Love Letters is an interdisciplinary project about endangered species, material susceptibilities and loss. Beginning with line drawings of fourteen Extinct in the Wild or Critically Endangered species, their outlines are then stitched with vanishing thread on linen panels. A love letter to each pictured species is written below with non-permanent ink made from chlorophyll. Images and words are then subjected to atmospheric elements, to water and light, precipitating their deterioration.
The project was conceived of in response to the weakening of the Endangered Species Act (ESA) by the 2016-20 United States government administration. Signed into law in 1973, the ESA represents our national commitment to protect the most susceptible of the earth’s flora and fauna. Revisions by that administration prevented regulators from considering the effects of climate change, while requiring that economic impacts on oil, coal and other polluting industries be factored into existing or new protections for vulnerable wildlife.
Love Letters presents a synthesis of representational imagery, material phenomena and text. Its subjects, species on the verge of extinction, are easily discernible, while the materials used for their depictions and inscriptions disintegrate in reference to their fragile states.
Love Letter, Staghorn Coral (before)
vanishing thread on linen, rice paper chlorophyll ink, mourning pins
According to The International Union for Conservation of Nature (IUCN) Red List, there are now more than 41,000 endangered species throughout the world; 7000 of them, critically so. Seven of the fourteen selected species range within the United States and its immediate surroundings, in reference to the US government's alternating commitment to the ESA. Additional selections are spread out across the globe. All groups: mammals, birds, fish, insects, plants and trees, are included. The conservation status of each one is either Critically Endangered or Extinct in the Wild.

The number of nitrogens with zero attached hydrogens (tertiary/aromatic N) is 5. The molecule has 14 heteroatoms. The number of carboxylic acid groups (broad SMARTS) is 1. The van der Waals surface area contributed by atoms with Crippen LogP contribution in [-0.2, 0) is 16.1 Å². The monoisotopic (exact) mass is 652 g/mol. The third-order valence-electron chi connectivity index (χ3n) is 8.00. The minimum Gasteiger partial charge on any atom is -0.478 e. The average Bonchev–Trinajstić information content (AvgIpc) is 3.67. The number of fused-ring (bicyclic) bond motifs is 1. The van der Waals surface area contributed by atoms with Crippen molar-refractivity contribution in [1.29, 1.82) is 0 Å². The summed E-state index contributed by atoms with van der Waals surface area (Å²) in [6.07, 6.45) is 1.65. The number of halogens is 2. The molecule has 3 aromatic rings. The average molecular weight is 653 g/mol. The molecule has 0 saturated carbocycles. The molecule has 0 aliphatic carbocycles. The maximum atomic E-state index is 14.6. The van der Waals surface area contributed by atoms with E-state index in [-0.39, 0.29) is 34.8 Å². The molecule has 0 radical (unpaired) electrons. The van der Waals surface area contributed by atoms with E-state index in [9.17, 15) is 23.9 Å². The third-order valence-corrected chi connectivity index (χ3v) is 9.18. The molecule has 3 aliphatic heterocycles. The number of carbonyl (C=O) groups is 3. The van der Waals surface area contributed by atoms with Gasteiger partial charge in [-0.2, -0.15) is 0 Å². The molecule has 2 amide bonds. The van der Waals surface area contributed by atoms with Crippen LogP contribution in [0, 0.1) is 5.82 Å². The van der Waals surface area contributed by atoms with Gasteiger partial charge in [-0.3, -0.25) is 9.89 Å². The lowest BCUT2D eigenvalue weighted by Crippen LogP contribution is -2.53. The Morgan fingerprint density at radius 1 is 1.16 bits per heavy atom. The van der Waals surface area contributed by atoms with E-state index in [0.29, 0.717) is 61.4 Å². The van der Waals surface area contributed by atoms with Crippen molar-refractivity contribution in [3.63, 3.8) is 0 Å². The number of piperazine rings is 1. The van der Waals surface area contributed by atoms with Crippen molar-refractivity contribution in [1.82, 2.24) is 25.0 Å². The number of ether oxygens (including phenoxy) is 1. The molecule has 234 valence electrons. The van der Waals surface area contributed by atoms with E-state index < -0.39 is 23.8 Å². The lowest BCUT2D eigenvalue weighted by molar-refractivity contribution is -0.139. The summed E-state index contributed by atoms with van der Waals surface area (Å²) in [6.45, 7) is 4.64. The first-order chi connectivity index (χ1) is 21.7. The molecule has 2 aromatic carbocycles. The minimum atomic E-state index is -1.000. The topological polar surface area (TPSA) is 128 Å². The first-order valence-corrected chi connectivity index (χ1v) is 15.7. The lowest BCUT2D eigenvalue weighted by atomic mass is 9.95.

Images of the fourteen Love Letters can be accessed by clicking a species name above. Species pages include diptychs of the original embroidered linen panel with its handwritten ode, juxtaposed with its disintegrated version. Each page indicates the conservation status, scientific name and geographical range of its pictured species. After viewing any one selection, you can use the Back button at the bottom right of each species page to return to this introductory page, and then click on any other species name you wish to see. Alternatively, use the Next button on the bottom right of each species page to move from one species to the next. The 14-page sequence begins with Franklin's Bumblebee and ends with the Mexican Grey Wolf.
Lastly, for Research Notes and a comprehensive source materials, click HERE.
*This project has been created with the generous support of a Research and Creativity Award from Sacramento State University